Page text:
Having a balanced diet is a must to live a healthy life. One must also understand that timing of meals makes a whole lot of a difference
They say sitting is the new smoking. Everyone eats, drinks, smokes and sits. No one gets up and gets moving. Sedentary lifestyles, obesity have all become part and parcel of human existence. Activity and movement have taken the backseat. And what happens when activity is relegated to the non-important part of our day? We develop ailments. They begin slowly but steadily. Creeping in, taking over. It starts with a simple pain in the lower back, then the shoulders, the neck. Soon our head feels heavy. Our chest hurts. We feel weak and lazy most of the time. We can’t focus. Our entire body feels sluggish. And this is everything we ‘feel’. Imagine what all is going on that we can’t see, feel, immediately? What is happening inside our body which we are not privy to because it doesn’t ‘hurt’ yet?
With this context, I introduce you to one of the most significant side effects of the sedentary lifestyle –heart ailments. Heart attacks, heart failure, plaque formation, clogged arteries, hypertension, among other heart-related diseases are the leading cause of mortality. Now let’s be honest. Exercise is not everyone’s cup of tea. While I cannot stress and emphasize how important it is to exercise, I also realize that sometimes it is not possible. To combat this, there are several food items, which should be must-included in the diet. Following are 12 food items that one must include in their diet:
- Berries: contain anthocyanins, which can help reduce blood pressure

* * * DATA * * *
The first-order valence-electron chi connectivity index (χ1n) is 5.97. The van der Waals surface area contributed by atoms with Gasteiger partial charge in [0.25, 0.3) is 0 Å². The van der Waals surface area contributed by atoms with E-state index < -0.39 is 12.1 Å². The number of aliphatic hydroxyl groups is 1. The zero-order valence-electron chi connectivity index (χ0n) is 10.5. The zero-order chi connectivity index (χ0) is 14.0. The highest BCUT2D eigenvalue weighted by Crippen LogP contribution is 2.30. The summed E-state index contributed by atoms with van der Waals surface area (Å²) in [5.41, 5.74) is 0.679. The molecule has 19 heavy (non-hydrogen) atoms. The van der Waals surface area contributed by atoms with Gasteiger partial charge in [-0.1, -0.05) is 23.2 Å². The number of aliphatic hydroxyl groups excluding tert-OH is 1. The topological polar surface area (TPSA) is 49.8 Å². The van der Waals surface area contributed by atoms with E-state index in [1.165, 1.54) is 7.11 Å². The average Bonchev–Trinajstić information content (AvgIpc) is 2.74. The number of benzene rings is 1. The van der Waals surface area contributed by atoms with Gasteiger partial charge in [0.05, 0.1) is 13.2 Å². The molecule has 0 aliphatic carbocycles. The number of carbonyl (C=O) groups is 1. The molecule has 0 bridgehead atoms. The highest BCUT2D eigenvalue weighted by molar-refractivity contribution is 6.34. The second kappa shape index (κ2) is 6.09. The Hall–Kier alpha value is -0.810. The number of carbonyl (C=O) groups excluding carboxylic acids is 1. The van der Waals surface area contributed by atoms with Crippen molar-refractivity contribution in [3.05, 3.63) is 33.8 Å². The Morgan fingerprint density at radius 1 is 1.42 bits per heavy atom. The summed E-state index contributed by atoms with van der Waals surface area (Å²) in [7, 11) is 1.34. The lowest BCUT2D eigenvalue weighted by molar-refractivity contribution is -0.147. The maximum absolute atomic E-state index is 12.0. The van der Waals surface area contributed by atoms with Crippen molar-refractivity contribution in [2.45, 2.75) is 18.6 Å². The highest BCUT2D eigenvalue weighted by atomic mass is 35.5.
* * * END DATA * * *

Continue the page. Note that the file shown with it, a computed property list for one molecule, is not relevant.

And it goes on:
- Bananas: contain potassium, which plays a vital role in managing hypertension. Avocados, cantaloupe and honeydew melon, halibut, mushrooms, sweet potatoes, tomatoes, tuna and beans are also rich in potassium
- Beets: contain high levels of inorganic nitrate which allow for a reduction in blood pressure
- Dark chocolate: chocolate with a high cocoa content reduces blood pressure in people with hypertension or prehypertension
- Kiwis: rich in vitamin C, which may significantly improve blood pressure
- Oats: contain a fibre called beta-glucan, which reduces blood cholesterol levels. Beta-glucan may also lower blood pressure
- Leafy green vegetables: eating 1 - 2 servings of nitrate-rich vegetables every day can reduce hypertension for up to 24 hours
- Garlic: Garlic directly affects the nitric oxide levels of the body and also is an antibiotic and antifungal food item. Garlic is a must to be had in winters for it provides the required warmth to the body.
- Lentils and pulses: An excellent source of vegetarian protein and fibre, lead to decreased levels of blood pressure and cholesterol
- Cinnamon: Even for a short period, cinnamon helps in controlling blood pressure to a great extent.
- Green Tea: Green Tea is loaded with antioxidants which can prevent cell death and ageing by targeting free radicals in the cell
- Chia Seeds: It’s a plant alternate to fatty fish and has the highest amount of Omega 3 fatty acids available thus reducing triglycerides, it’s also rich in Magnesium, calcium, fibre which are beneficial for heart
Authored by Dr Udgeath Dhir, Director and Head Cardiac Surgery Fortis Memorial Research Institute
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